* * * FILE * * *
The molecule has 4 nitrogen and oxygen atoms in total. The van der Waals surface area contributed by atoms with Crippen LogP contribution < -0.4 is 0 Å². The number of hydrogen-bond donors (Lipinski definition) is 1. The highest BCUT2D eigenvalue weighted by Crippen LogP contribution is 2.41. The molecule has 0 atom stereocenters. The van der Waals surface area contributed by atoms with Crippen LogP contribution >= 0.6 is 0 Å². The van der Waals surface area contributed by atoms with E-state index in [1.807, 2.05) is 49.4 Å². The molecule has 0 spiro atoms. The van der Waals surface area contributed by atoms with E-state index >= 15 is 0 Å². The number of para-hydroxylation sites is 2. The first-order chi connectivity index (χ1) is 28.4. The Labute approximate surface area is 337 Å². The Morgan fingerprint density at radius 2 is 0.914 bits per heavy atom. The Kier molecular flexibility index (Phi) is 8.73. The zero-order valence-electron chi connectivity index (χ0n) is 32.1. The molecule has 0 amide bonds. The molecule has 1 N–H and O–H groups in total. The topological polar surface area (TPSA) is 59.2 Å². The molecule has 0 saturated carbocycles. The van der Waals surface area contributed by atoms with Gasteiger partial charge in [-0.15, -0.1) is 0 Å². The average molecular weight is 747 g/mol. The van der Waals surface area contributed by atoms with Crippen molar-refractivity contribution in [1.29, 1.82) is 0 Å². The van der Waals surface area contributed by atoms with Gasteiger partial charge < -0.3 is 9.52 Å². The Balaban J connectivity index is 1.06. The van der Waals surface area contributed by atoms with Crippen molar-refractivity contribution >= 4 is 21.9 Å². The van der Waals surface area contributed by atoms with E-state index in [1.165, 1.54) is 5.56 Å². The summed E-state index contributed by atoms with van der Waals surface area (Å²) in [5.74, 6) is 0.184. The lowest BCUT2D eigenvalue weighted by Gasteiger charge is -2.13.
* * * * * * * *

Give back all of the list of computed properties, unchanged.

The molecule has 4 nitrogen and oxygen atoms in total. The van der Waals surface area contributed by atoms with Crippen LogP contribution < -0.4 is 0 Å². The number of hydrogen-bond donors (Lipinski definition) is 1. The highest BCUT2D eigenvalue weighted by Crippen LogP contribution is 2.41. The molecule has 0 atom stereocenters. The van der Waals surface area contributed by atoms with Crippen LogP contribution >= 0.6 is 0 Å². The van der Waals surface area contributed by atoms with E-state index in [1.807, 2.05) is 49.4 Å². The molecule has 0 spiro atoms. The van der Waals surface area contributed by atoms with E-state index >= 15 is 0 Å². The number of para-hydroxylation sites is 2. The first-order chi connectivity index (χ1) is 28.4. The Labute approximate surface area is 337 Å². The Morgan fingerprint density at radius 2 is 0.914 bits per heavy atom. The Kier molecular flexibility index (Phi) is 8.73. The zero-order valence-electron chi connectivity index (χ0n) is 32.1. The molecule has 0 amide bonds. The molecule has 1 N–H and O–H groups in total. The topological polar surface area (TPSA) is 59.2 Å². The molecule has 0 saturated carbocycles. The van der Waals surface area contributed by atoms with Gasteiger partial charge in [-0.15, -0.1) is 0 Å². The average molecular weight is 747 g/mol. The van der Waals surface area contributed by atoms with Crippen molar-refractivity contribution in [1.29, 1.82) is 0 Å². The van der Waals surface area contributed by atoms with Gasteiger partial charge < -0.3 is 9.52 Å². The Balaban J connectivity index is 1.06. The van der Waals surface area contributed by atoms with Crippen molar-refractivity contribution >= 4 is 21.9 Å². The van der Waals surface area contributed by atoms with E-state index in [1.165, 1.54) is 5.56 Å². The summed E-state index contributed by atoms with van der Waals surface area (Å²) in [5.74, 6) is 0.184. The lowest BCUT2D eigenvalue weighted by Gasteiger charge is -2.13.